‘’The Press is not kind approval or insulting anger; it is a proposal, study, examination and advice’’. With these beautiful and precise words that date back to 1875 and are totally valid, the distinguished Cuban journalist, poet and patriot, José Martí, defined such profession, which every September 8 commemorates its International Day.
Although the International Day of Journalism was not born as a celebration of those who practice the so-called "craft of communication", and have the great responsibility to collect data on certain facts, report, investigate and comment on them with truthfulness in the media.
It was the assassination of the Czech journalist Julius Fucik, executed by the Nazis in Berlin in 1943 on September 8, that motivated this international commemoration of recognition of the guild. Fucik, while waiting for the unjust execution, wrote a denunciation material entitled "Report at the foot of the gallows", which was taken sheet by sheet from the prison and published in 1945. This testimony has been translated into more than 80 languages and its author was posthumously awarded the International Peace Prize in 1950.
Many countries have also established their National Press Day, especially in the American region and in Spain, whose celebrations are identified with certain relevant events linked to the profession in their nations.
In Cuba, for example, Press Day has been celebrated since 1992, on March 14, to honor the date of publication of the first issue of the Patria newspaper, founded and directed by José Martí since 1892, where many of his works were published. When he died, Enrique José Varona took over the direction and from issue 176, Patria was the official body of the Cuban Revolutionary Party, until it closed at the end of 1898.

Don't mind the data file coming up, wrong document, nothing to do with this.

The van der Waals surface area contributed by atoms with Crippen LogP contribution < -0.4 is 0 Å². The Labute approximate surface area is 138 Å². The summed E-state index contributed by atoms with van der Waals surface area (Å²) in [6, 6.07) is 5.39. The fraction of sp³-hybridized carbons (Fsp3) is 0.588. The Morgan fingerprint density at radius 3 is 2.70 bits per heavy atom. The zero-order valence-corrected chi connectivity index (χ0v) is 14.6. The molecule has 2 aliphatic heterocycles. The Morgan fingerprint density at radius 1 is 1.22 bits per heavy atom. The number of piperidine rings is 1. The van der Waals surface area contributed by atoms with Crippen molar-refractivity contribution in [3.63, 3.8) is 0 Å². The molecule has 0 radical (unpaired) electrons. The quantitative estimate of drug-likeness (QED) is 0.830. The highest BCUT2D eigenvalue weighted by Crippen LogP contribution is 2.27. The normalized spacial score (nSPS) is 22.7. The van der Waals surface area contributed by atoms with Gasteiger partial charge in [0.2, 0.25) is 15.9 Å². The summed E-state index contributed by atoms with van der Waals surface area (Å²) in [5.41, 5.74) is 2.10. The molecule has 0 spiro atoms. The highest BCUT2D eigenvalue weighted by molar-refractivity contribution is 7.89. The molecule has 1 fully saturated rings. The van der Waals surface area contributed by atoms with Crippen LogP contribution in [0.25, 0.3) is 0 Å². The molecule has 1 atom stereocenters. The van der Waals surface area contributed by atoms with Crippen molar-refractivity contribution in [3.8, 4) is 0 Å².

Thus, on 18 December 2013, the General Assembly of the United Nations approved a resolution on the safety of journalists, in which it condemned all types of attacks against these professionals, and consequently proclaimed 2 November as the "International Day to End Impunity for Crimes against Journalists". On the same date, 2013, two French journalists were murdered in Mali.
Recently, the United Nations Educational, Scientific and Cultural Organization (UNESCO), published a report entitled Intensified Attacks, New Defenses, in which it denounced that almost 90% of those responsible for the murder of more than 1,100 information professionals in the world, between 2006 and 2018, have not been condemned. It also states that there has been an 18% increase in homicides between 2014 and 2018, compared to the previous five-year period.
It is worth noting that in Cuba, the last murder of a journalist occurred in Havana on May 13, 1958 (the year before the triumph of the Revolution), and it was the Colombian Carlos Bastidas Argüello, who had just carried out reports and interviews in the Sierra Maestra, in the area of operations of the revolutionary army commanded by Fidel Castro.
It is evident that death and harassment are the price paid by the professionals of the word when they make public cases of politics, corruption, crimes and other "very dirty laundry" in their reports that their authors have to hide. Nothing is more similar than the case of the Australian journalist who founded WikiLeaks, Julian Assange, who revealed war crimes in the United States on that platform, and after almost a decade, is still paying for it, suffering from intriguing and dull judicial harassment in order to be convicted and extradited to the American executioner.
Those who respect and value journalism say that the right to information is a fundamental condition for the full development of democracy in civilized peoples, and only in this way can citizens express their opinions and act freely. For this reason, they affirm that ‘’journalism must defend these human needs and preserve the full rights of citizens.’’
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